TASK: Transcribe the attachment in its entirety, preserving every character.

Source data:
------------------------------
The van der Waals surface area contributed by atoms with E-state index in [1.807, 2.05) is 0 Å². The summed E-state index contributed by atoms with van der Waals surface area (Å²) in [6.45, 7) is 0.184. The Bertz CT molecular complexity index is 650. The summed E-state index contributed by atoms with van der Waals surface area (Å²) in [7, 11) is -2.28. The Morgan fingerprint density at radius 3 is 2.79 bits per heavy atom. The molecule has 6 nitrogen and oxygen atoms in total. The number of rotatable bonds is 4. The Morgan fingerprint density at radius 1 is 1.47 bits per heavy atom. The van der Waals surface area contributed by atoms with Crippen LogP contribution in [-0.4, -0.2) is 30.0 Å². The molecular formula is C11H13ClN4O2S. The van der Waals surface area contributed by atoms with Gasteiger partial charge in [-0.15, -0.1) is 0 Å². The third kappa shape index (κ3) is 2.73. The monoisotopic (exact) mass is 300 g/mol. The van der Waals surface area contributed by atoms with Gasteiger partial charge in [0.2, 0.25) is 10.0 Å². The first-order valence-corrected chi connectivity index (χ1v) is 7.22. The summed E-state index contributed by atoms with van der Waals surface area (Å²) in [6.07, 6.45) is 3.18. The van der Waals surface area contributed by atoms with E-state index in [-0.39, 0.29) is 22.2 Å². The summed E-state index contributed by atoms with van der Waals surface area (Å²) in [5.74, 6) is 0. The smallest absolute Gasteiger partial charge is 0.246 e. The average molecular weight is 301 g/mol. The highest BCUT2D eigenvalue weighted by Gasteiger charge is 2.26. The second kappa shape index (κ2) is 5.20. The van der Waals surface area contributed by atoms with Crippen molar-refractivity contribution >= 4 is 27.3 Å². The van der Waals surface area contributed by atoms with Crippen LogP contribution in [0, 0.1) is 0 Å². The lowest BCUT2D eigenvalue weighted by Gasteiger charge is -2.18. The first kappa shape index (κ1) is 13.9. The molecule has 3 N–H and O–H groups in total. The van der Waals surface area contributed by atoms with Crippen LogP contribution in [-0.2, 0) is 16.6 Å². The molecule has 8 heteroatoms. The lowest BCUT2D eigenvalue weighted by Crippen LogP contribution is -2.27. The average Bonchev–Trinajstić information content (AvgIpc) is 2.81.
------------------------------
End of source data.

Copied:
The van der Waals surface area contributed by atoms with E-state index in [1.807, 2.05) is 0 Å². The summed E-state index contributed by atoms with van der Waals surface area (Å²) in [6.45, 7) is 0.184. The Bertz CT molecular complexity index is 650. The summed E-state index contributed by atoms with van der Waals surface area (Å²) in [7, 11) is -2.28. The Morgan fingerprint density at radius 3 is 2.79 bits per heavy atom. The molecule has 6 nitrogen and oxygen atoms in total. The number of rotatable bonds is 4. The Morgan fingerprint density at radius 1 is 1.47 bits per heavy atom. The van der Waals surface area contributed by atoms with Crippen LogP contribution in [-0.4, -0.2) is 30.0 Å². The molecular formula is C11H13ClN4O2S. The van der Waals surface area contributed by atoms with Gasteiger partial charge in [-0.15, -0.1) is 0 Å². The third kappa shape index (κ3) is 2.73. The monoisotopic (exact) mass is 300 g/mol. The van der Waals surface area contributed by atoms with Gasteiger partial charge in [0.2, 0.25) is 10.0 Å². The first-order valence-corrected chi connectivity index (χ1v) is 7.22. The summed E-state index contributed by atoms with van der Waals surface area (Å²) in [6.07, 6.45) is 3.18. The van der Waals surface area contributed by atoms with E-state index in [-0.39, 0.29) is 22.2 Å². The summed E-state index contributed by atoms with van der Waals surface area (Å²) in [5.74, 6) is 0. The smallest absolute Gasteiger partial charge is 0.246 e. The average molecular weight is 301 g/mol. The highest BCUT2D eigenvalue weighted by Gasteiger charge is 2.26. The second kappa shape index (κ2) is 5.20. The van der Waals surface area contributed by atoms with Crippen molar-refractivity contribution >= 4 is 27.3 Å². The van der Waals surface area contributed by atoms with Crippen LogP contribution in [0, 0.1) is 0 Å². The lowest BCUT2D eigenvalue weighted by Gasteiger charge is -2.18. The first kappa shape index (κ1) is 13.9. The molecule has 3 N–H and O–H groups in total. The van der Waals surface area contributed by atoms with Crippen LogP contribution in [-0.2, 0) is 16.6 Å². The molecule has 8 heteroatoms. The lowest BCUT2D eigenvalue weighted by Crippen LogP contribution is -2.27. The average Bonchev–Trinajstić information content (AvgIpc) is 2.81.